Fukushima’s Astronomical Radiation Is Off The Charts…Even Now

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Fukushima is the disaster that just won’t quit. And the radiation is off the charts…even now. The utility company that operated the Fukushima Daiichi nuclear plant in Japan, before it went into triple meltdown after the 2011 earthquake and tsunami, has just released some daunting figures about the radiation level. According to reports, the level in the containment vessel of reactor 2 has reached as high as 530 sieverts per hour—a monumental increase than what was recorded previously. Tepco has suggested that some melted fuel has escaped.

At this level of radioactivity, a person could die from the briefest exposures, and a robot would be able to operate for less than two hours before it was destroyed. Japan’s National Institute of Radiological Sciences says the exposure to one sievert of radiation is enough to lead to infertility, loss of hair and cataracts, and four sieverts would kill half the people exposed to it.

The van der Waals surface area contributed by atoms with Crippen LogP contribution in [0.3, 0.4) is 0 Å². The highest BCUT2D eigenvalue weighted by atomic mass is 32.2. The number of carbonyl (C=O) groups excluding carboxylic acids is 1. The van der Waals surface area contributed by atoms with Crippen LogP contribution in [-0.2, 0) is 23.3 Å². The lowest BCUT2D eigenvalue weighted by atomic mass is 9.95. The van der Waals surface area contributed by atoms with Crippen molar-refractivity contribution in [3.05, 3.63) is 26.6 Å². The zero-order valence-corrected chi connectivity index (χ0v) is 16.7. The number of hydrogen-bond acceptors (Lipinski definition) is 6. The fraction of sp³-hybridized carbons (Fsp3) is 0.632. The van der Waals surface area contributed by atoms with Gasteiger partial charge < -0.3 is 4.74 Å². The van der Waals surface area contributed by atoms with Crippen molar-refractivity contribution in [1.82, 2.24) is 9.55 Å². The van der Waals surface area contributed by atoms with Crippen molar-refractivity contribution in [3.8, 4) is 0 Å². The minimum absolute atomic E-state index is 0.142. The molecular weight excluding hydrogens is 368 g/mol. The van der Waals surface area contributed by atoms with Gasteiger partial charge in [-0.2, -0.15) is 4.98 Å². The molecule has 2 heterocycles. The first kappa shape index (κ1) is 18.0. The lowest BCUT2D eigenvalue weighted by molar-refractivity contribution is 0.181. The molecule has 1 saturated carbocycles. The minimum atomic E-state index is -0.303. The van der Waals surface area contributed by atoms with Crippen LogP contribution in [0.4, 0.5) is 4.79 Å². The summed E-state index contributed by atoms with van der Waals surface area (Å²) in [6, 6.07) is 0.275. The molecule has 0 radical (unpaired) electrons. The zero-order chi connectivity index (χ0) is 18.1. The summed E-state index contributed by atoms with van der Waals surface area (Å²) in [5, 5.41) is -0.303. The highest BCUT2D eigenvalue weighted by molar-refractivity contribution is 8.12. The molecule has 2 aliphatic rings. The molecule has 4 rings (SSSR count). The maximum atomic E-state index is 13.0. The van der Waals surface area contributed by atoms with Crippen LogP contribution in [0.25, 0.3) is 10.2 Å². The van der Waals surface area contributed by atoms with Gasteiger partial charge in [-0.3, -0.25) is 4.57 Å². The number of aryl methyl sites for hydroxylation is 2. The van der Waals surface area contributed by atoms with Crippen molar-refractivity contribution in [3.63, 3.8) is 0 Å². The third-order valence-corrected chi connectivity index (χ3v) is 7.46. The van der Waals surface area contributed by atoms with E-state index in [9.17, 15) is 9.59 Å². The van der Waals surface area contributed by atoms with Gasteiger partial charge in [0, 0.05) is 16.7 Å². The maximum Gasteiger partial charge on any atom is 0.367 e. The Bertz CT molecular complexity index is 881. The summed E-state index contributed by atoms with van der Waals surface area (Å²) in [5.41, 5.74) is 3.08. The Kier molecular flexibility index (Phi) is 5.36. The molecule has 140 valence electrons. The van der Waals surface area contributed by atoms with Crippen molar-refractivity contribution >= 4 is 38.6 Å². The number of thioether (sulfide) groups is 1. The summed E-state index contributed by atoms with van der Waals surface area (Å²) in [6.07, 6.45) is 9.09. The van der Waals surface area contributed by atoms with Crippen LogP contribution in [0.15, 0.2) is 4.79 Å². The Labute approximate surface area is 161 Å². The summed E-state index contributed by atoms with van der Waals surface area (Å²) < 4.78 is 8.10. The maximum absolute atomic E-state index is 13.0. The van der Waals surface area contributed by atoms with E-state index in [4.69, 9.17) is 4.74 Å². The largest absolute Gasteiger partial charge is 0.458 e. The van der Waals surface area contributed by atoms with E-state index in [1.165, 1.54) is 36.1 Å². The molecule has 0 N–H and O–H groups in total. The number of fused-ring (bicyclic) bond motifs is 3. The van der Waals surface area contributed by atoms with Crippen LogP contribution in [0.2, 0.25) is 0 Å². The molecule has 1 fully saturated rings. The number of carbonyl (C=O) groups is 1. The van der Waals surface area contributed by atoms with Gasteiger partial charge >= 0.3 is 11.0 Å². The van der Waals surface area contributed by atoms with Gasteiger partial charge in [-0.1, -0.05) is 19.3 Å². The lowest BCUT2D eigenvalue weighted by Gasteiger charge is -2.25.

Analysts encourage people not to freak out quite yet. Though the radiation level is “astoundingly high,” it doesn’t necessarily signify ‘any alarming change in radiation levels at Fukushima.’ Instead, it’s the first time they have been measured so far inside the reactor. Others are concerned.

“It will be very difficult to operate robots in there for a long time to come, and to remove the melted fuel,” Fumiya Tanabe, a nuclear safety expert says. “So the finding might greatly affect the decommissioning time schedule.”

Tepco had been hoping to start taking the fuel out in 2021.

“…The time frame to start taking out the fuel in 2021 will most likely be delayed as more investigation will be necessary,” Hideyuki Ban, co-director of Citizens’ Nuclear Information Center, said. He also cautioned against overacting.

Source: Washington Post, USA Today

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